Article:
• January Shifts

Three shots of turbulent clouds, looking north (10 January 2016).

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• Downpour in the woods

Last night’s rain over Cornwall gave us a slight inkling of what the floods have done to Scotland and the north of England in recent weeks.  It tipped down during the night and the roads were soon awash with flash torrents.  On the wooded lower slopes of the moor the water was racing across the grass, tumbling through the normally dry gaps between the trees and boulders just as it did on 1 January 2014.  And I was photo-bombed for the first time.

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• Out Delivering Christmas Cards…

On my circular walk o’er fields and through mud to deliver Christmas cards, I turned back to see Stowe’s Mound framed by a Japanese/van Gogh tree and lowering clouds just masking the early afternoon sun.  A bit apocalyptic for the season of goodwill.

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• Enrico David @ Hepworth Wakefield

On a brief trip up north to go to two concerts at the Huddersfield Contemporary Music Festival, see friends in Leeds and Newcastle and hear the Northern Sinfonia play Elgar and Sibelius at Sage Gateshead, I made time to visit the four-year-old Barbara Hepworth Gallery in her native Wakefield.  It is a magnificent building, its angular design recalling the ‘Walk-In’ statue that graces the entrance to my last School of Music, at Cardiff University.  Inside, it was packed with visitors, young and old (entrance is free) and Hepworth’s work is spaciously displayed.  The collection is especially interesting for its plaster casts of major sculptures.  But my heart still lies in Hepworth’s sculpture garden in St Ives.

But there are temporary exhibitions too, and one caught my eye.  Sparingly placed in their space were works by Enrico David, whom I did not know.  I was especially taken by one lounging in the centre of the gallery.

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• Bearah and Kilmar in the autumn mist

On one of my favourite walks, this time with two friends who’ve not been on it before, past the ‘faery’ glen of oaks and boulders strewn across the middle reaches of Shales Brook, then through the sometimes impenetrable mist lying between Bearah and Kilmar Tors, and round via the old quarry railway track, past startled cattle, to the far left-hand side of Kilmar, overlooking Trewortha Farm (invisible in today’s weather).  Up to our right loomed the unmistakeable profile of West Turret (see one of last year’s posts Stupendous Pile).  Altogether very atmospheric and wet.IMG_8014 copy

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• Morwenstow

It’s a fair old trek up and over the coastal terrain north of Morwenstow, but even on a dull day the views of the rock formations are as extraordinary as ever.  While the famous church and vicarage (or, rather, the church with a famous vicar) huddles beneath the skyline, the GCHQ radio listening station a couple of miles to the south stands out like a sore thumb.  The dishes are even visible from the moor above my house an hour’s drive away…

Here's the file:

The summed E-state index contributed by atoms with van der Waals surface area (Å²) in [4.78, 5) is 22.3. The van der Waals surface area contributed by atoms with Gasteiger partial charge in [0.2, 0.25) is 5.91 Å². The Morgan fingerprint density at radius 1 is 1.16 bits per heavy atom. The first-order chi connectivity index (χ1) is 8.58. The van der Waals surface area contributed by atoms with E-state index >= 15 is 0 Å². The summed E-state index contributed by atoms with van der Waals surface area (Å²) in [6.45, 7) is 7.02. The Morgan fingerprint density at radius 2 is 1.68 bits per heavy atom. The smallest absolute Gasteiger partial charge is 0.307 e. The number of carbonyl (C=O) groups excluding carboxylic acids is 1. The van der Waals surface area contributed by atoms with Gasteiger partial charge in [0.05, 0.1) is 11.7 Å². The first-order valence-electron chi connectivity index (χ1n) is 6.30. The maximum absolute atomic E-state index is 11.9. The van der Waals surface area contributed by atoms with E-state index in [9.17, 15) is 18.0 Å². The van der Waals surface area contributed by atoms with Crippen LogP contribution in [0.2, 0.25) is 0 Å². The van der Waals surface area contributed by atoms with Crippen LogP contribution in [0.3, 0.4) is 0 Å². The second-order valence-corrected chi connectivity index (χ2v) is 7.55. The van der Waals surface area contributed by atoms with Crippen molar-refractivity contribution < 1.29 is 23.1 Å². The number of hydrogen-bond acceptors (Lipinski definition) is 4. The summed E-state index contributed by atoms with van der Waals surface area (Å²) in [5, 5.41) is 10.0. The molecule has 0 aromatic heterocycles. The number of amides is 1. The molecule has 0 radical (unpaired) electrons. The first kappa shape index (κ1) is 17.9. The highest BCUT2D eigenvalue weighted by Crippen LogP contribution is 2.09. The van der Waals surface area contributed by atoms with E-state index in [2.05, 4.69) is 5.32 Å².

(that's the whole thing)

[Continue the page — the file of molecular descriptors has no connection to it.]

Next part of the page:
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• Botallack

On a three-day trip round West Penwith with Polish friends, we went down to see the engine houses of Botallick’s Crown Mines, the most photographed site in Cornish mining history for its stunning and perpendicular location.



• Stupendous Pile

The most impressive cheesewring in these ‘ere parts – to my mind at least – is not the famous one near Minions, magnificent though that is, but one that perches at the western end of Kilmar Tor, a couple of miles away.  The Cornish topographer Thomas Bond (1765-1837) described this cheesewring as a ‘stupendous pile’ and called it the ‘Western Turret’.  It’s also known as ‘The Kilmarth’.  More recently, rock climbers and boulderers have devised half-a-dozen routes up to its summit, one called ‘Western Turret’ and others with five fantastic names to match: ‘Avoidance’, ‘Special Llama’, ‘Light Trip Fandangle’, ‘Two Slaps No Fly’ and ‘Sleepy Hollow’.  Only the brave would attempt these routes, especially on a fiercely windy day like today.  I’ve never seen anyone on them.  There is a terrific guide for those who are tempted to do so, or even for a passive reader like me: Barnaby Carver & Sean Hawken, Cheesewring and South East Cornwall: A Climbers’ Guide (St Ives Printing & Publishing Company, 1998, rev. 2012).


This ‘stupendous pile’ leans both to the north and to the west and its distinctive profile is visible from afar, from the SE clockwise round to the NE.  These two shots – a bit dark, but so was the light – are taken from the east, where a walk along the full spine takes several hours.  What is remarkable, at least to a layman like myself, is how it stays upright.  When you approach more closely, you can see that to the left of the turret (the south side) a whole slew of supporting cheesewrings has sheered off, leaving the rest perilously balanced.  But you can just about work out that the central gravitational line is sufficiently to the right to support the whole turret.  It still looks as if one push might topple it to the left or to the right, but it’s obviously more sturdy than that.  At least, I hope it is.

Sometime I must go up and take a more revealing set of photographs.


St Michael’s Mount & St Ives

I’m on a little trip west.  It was overcast, to say the least, but St Michael’s Mount looks impressive in any weather and the wind and wet did not seem to deter a surfing class on Portmeor Beach in St Ives.

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• Trewortha Bunny

Trewortha Tor, north of Kilmar, has more than its fir share of interestingly shaped rocks and boulder formations.  One of my favourites is what I call the ‘Trewortha Bunny’.  Others see an elephant head…

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